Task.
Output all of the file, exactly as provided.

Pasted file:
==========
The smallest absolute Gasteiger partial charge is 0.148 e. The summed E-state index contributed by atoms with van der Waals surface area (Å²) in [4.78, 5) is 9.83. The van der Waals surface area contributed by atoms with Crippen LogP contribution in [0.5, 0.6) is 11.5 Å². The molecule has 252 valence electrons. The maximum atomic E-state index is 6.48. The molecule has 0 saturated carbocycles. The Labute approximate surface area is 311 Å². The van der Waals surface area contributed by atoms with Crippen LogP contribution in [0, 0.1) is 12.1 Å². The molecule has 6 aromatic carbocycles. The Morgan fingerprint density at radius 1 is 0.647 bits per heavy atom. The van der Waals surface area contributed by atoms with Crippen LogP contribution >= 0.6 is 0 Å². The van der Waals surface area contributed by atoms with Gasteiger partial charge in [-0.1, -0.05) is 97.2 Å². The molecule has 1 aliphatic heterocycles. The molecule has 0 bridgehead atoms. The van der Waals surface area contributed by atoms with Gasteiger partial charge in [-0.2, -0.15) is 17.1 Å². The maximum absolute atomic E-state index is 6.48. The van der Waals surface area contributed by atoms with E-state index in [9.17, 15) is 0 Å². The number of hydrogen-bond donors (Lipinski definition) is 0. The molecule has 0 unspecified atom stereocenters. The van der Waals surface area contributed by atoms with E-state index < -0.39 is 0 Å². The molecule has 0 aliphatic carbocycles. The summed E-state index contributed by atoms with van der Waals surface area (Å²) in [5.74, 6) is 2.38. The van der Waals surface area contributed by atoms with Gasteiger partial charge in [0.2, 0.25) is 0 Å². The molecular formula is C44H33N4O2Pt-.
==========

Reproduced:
The smallest absolute Gasteiger partial charge is 0.148 e. The summed E-state index contributed by atoms with van der Waals surface area (Å²) in [4.78, 5) is 9.83. The van der Waals surface area contributed by atoms with Crippen LogP contribution in [0.5, 0.6) is 11.5 Å². The molecule has 252 valence electrons. The maximum atomic E-state index is 6.48. The molecule has 0 saturated carbocycles. The Labute approximate surface area is 311 Å². The van der Waals surface area contributed by atoms with Crippen LogP contribution in [0, 0.1) is 12.1 Å². The molecule has 6 aromatic carbocycles. The Morgan fingerprint density at radius 1 is 0.647 bits per heavy atom. The van der Waals surface area contributed by atoms with Crippen LogP contribution >= 0.6 is 0 Å². The van der Waals surface area contributed by atoms with Gasteiger partial charge in [-0.1, -0.05) is 97.2 Å². The molecule has 1 aliphatic heterocycles. The molecule has 0 bridgehead atoms. The van der Waals surface area contributed by atoms with Gasteiger partial charge in [-0.2, -0.15) is 17.1 Å². The maximum absolute atomic E-state index is 6.48. The van der Waals surface area contributed by atoms with E-state index in [9.17, 15) is 0 Å². The number of hydrogen-bond donors (Lipinski definition) is 0. The molecule has 0 unspecified atom stereocenters. The van der Waals surface area contributed by atoms with E-state index < -0.39 is 0 Å². The molecule has 0 aliphatic carbocycles. The summed E-state index contributed by atoms with van der Waals surface area (Å²) in [5.74, 6) is 2.38. The van der Waals surface area contributed by atoms with Gasteiger partial charge in [0.2, 0.25) is 0 Å². The molecular formula is C44H33N4O2Pt-.